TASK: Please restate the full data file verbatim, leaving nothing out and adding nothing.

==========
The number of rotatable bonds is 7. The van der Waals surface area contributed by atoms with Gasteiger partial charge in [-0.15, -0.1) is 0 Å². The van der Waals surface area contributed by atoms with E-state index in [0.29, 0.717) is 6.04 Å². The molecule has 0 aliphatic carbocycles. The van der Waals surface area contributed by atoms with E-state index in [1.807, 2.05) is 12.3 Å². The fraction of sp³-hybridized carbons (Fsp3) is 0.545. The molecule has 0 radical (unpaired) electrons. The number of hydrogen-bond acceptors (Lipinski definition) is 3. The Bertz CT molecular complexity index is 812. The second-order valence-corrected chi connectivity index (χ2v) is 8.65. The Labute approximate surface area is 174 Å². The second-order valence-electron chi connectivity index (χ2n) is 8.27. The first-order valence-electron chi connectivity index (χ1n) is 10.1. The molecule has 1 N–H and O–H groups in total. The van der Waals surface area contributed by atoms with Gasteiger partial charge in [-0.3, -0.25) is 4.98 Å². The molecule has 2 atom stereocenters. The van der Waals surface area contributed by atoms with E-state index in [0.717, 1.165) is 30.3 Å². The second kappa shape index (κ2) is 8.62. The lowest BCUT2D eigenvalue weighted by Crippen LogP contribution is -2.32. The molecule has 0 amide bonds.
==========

The number of rotatable bonds is 7. The van der Waals surface area contributed by atoms with Gasteiger partial charge in [-0.15, -0.1) is 0 Å². The van der Waals surface area contributed by atoms with E-state index in [0.29, 0.717) is 6.04 Å². The molecule has 0 aliphatic carbocycles. The van der Waals surface area contributed by atoms with E-state index in [1.807, 2.05) is 12.3 Å². The fraction of sp³-hybridized carbons (Fsp3) is 0.545. The molecule has 0 radical (unpaired) electrons. The number of hydrogen-bond acceptors (Lipinski definition) is 3. The Bertz CT molecular complexity index is 812. The second-order valence-corrected chi connectivity index (χ2v) is 8.65. The Labute approximate surface area is 174 Å². The second-order valence-electron chi connectivity index (χ2n) is 8.27. The first-order valence-electron chi connectivity index (χ1n) is 10.1. The molecule has 1 N–H and O–H groups in total. The van der Waals surface area contributed by atoms with Gasteiger partial charge in [-0.3, -0.25) is 4.98 Å². The molecule has 2 atom stereocenters. The van der Waals surface area contributed by atoms with E-state index in [0.717, 1.165) is 30.3 Å². The second kappa shape index (κ2) is 8.62. The lowest BCUT2D eigenvalue weighted by Crippen LogP contribution is -2.32. The molecule has 0 amide bonds.